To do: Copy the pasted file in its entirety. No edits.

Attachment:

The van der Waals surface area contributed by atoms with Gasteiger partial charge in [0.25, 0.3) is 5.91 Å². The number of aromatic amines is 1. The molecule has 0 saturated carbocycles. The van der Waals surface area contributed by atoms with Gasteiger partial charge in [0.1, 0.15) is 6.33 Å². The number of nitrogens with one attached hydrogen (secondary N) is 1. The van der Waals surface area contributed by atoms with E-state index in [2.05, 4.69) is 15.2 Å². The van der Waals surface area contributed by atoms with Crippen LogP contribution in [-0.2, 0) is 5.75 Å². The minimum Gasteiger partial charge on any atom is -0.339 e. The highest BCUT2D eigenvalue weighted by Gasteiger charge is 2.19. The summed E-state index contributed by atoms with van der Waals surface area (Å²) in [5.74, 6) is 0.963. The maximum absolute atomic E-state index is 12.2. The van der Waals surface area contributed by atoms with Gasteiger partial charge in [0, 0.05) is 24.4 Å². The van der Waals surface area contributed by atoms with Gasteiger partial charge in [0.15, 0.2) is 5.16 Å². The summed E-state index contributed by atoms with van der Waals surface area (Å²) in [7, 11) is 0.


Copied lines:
The van der Waals surface area contributed by atoms with Gasteiger partial charge in [0.25, 0.3) is 5.91 Å². The number of aromatic amines is 1. The molecule has 0 saturated carbocycles. The van der Waals surface area contributed by atoms with Gasteiger partial charge in [0.1, 0.15) is 6.33 Å². The number of nitrogens with one attached hydrogen (secondary N) is 1. The van der Waals surface area contributed by atoms with E-state index in [2.05, 4.69) is 15.2 Å². The van der Waals surface area contributed by atoms with Crippen LogP contribution in [-0.2, 0) is 5.75 Å². The minimum Gasteiger partial charge on any atom is -0.339 e. The highest BCUT2D eigenvalue weighted by Gasteiger charge is 2.19. The summed E-state index contributed by atoms with van der Waals surface area (Å²) in [5.74, 6) is 0.963. The maximum absolute atomic E-state index is 12.2. The van der Waals surface area contributed by atoms with Gasteiger partial charge in [0, 0.05) is 24.4 Å². The van der Waals surface area contributed by atoms with Gasteiger partial charge in [0.15, 0.2) is 5.16 Å². The summed E-state index contributed by atoms with van der Waals surface area (Å²) in [7, 11) is 0.